Serves 6.

For the cod:

6—4-ounce portions of rock cod

2 tsp. garam masala spice blend


4 Tbsp. butter

Season cod with spice blend and salt. Melt butter in a skillet over medium heat. Add cod and cook until flesh begins to brown, about 2 minutes. Flip the fish over and, using a spoon, baste the fish with the melted butter in the pan for another 2 minutes or so, depending on the thickness of the portions. Once the cod has reached an internal temperature of 120 degrees, remove from heat and let rest about 1 minutes. Serve with lentils, caramelized fennel and parsnip puree, and pickled plum sauce.

For the lentils:

1 Tbsp. butter

1/3 cup beluga lentils

1/4 fennel bulb, very small dice

1/4 onion, very small dice

Salt and pepper to taste

1/4 cup red wine

1 tsp. red wine vinegar

1 tsp. orange zest

1 1/3 cup chicken or vegetable stock

Melt butter in a medium sauce pot. Add onion and fennel, saute until translucent, about 3-4 minutes. Add lentils and season with salt and pepper. Saute a 3-4 more minutes, then add red wine. Reduce until almost dry, about 2 minutes. Add stock, orange zest, and red wine vinegar. Bring to a simmer, cover, and cook until lentils are cooked through, but not mushy, about 35-40 minutes. Adjust seasoning as necessary.

For the fennel and parsnip puree:

2 Tbsp. butter

1 fennel bulb, thinly sliced

Half a white onion, thinly sliced

2 medium parsnips, peeled and sliced into thin coins

2 garlic cloves, minced

1 tsp garam masala spice blend

Salt and pepper, to taste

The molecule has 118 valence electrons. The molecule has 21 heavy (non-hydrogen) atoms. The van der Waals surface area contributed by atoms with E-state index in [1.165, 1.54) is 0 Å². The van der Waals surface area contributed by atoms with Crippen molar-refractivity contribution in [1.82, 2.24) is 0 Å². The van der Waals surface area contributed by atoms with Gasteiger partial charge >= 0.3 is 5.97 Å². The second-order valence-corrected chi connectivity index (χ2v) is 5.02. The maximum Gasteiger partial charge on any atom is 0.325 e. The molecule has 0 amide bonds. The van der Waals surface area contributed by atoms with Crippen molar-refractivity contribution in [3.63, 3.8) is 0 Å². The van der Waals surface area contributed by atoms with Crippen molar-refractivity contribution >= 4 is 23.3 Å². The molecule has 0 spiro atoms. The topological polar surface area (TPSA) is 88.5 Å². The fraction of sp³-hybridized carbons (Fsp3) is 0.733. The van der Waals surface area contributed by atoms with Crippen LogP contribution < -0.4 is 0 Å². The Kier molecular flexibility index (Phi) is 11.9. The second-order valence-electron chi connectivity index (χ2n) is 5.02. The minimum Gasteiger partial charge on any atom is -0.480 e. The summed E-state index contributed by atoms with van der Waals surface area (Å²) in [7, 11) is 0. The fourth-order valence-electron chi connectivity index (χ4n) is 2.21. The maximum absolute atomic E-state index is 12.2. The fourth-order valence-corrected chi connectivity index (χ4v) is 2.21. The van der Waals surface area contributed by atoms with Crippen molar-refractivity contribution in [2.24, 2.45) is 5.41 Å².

Juice of half a lemon

1/2 cup-1 cup veg or chicken stock

1/4 cup crème fraiche

Melt the butter over medium-low heat. Add fennel, onion, and parsnips and cook, stirring frequently, until they begin to caramelize, about 15 minutes. Add garlic and season with salt, pepper, and garam masala. Cook a few more minutes with the spices, then add lemon juice and stock. Simmer for about 20 minutes, remove from heat and let cool about 10 minutes. Using a blender, blend on high until very smooth, using stock to adjust consistency. Add crème fraiche and blend until just combined. Adjust seasoning to taste.

For the plum sauce:

2 Tbsp. olive oil

2 cloves garlic, minced

1/2 medium white onion, thinly sliced

1 tsp. fresh ginger, minced

6 plums, pitted and chopped

1/2 tsp Chinese five spice

Juice of 1/2 a lime

Juice of 1/2 an orange

2 Tbsp. verjus or rice wine vinegar

1 Tbsp. sugar

1 Tbsp. soy sauce

Heat olive oil in a medium skillet over medium-low heat. Saute onion, garlic, and ginger until beginning to soften, but not brown, about 3 minutes. Add plums and cook another 10 minutes, stirring frequently. Add Chinese five spice, citrus juices, verjus/vinegar, sugar, and soy sauce. Cook until plums are very soft and falling apart. Remove from heat and pour into a blender and blend on high until very smooth. Adjust seasoning as necessary with more salt/sugar/acid. This sauce keeps very well in the refrigerator, so it’s good to have extra.

Diane De Filipi lives in the Napa Valley and leads cooking tours to Italy and Burgundy, France. Visit or for more information.